Photo Credit: John D. Byrd, Mississippi State University, Bugwood.org
Giant reed leaves. Photo Credit: David J. Moorhead, University of Georgia, Bugwood.org
Giant reed seedheads. Photo Credit: Rebekah D. Wallace, University of Georgia, Bugwood.org
Also known as: Spanish Reed, giant cane, giant reed grass, elephant grass
Giant reed is a thirsty plant! It uses three times as much water as native plants. It can clog culverts, destabilize riverbanks, and outcompete native shrubs and trees. This is not a species we want growing near our waterways!
|Life Cycle:||Perennial (life cycle lasts more than one year)|
|Early Detection and Rapid Response species:||Yes|
|Height:||Up to 20 feet (6 meters)|
|Leaf Description:||Blue-green leaves are flat and taper to a fine point. Each leaf can grow to over a foot long. The leaves grow off a bamboo-like stem or cane.|
|Fruit & Flower Description:||It does not produce flowers or seeds in North America. In other areas, it produces a dense cluster of purplish flowers.|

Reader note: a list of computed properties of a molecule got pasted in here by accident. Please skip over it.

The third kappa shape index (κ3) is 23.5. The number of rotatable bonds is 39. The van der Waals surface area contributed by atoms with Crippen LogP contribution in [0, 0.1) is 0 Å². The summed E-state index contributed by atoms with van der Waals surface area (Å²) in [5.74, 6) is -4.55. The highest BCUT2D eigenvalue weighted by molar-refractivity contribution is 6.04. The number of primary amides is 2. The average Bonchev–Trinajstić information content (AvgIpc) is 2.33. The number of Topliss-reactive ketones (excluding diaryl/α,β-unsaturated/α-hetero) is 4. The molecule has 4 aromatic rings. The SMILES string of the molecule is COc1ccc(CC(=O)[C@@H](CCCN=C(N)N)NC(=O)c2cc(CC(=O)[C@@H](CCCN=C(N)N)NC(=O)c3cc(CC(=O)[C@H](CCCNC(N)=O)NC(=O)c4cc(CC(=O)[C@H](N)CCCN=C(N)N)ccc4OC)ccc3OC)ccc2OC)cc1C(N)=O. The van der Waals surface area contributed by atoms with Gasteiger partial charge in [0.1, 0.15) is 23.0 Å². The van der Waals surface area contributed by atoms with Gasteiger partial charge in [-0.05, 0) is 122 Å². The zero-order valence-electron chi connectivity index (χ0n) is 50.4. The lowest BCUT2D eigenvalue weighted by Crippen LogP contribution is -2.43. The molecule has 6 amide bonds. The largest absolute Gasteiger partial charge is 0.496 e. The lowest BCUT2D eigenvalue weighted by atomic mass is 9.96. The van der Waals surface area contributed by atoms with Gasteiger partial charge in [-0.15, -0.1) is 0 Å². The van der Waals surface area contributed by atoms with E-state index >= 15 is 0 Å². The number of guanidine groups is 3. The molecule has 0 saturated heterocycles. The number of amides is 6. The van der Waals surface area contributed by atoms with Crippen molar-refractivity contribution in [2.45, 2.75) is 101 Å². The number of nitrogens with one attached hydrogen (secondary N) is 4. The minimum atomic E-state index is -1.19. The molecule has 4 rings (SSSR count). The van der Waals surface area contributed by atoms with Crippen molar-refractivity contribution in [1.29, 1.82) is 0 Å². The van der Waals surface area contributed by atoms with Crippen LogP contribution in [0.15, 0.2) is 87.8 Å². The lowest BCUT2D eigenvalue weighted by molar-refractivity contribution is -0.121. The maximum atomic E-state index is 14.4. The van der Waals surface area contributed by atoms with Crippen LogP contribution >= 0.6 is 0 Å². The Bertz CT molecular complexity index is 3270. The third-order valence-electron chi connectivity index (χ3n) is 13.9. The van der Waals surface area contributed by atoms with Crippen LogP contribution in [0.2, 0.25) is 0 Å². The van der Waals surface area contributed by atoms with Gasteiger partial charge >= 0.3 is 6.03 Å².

|Bloom Time:||March to September|
- Giant reed is commonly found in riparian areasAreas that are directly adjacent to flowing streams, creeks, or rivers., floodplains, irrigation ditches and along roadsides.
- It grows well in moist areas, especially thriving in sandy or well-drained soils commonly found in areas subjected to annual flooding.
- Giant reed develops dense stands which displace native vegetation, diminish wildlife habitat, and increase the risk of flooding.
- Its canes are readily flammable which can increase the risk of wildfire to riparian areas.
- Large stands remove large amounts of water that could be used for irrigation, native plants, and wildlife
What you can do about it:
- If you think you’ve found giant reed anywhere in Oregon, please report it to the Oregon Invasive Species Hotline.
- Mechanical control, such as digging and pulling up, are not recommended in treating giant reed due to its very large and deep rhizomes.
Giant reed is often confused with common reed (Phragmites australis). Giant reed is much taller than common reed. It also has wider leaves, thicker stems, and large rhizomes than common reed.
It also resembles many bamboo species (Phyllostachys sp.). The best way to tell these plants apart is by examining how each leaf attaches to the stems. Giant reed’s leaves attach around the entire stem.
Noxious Weed Listing:
- University of California, Weed Research & Information Center: Giant reed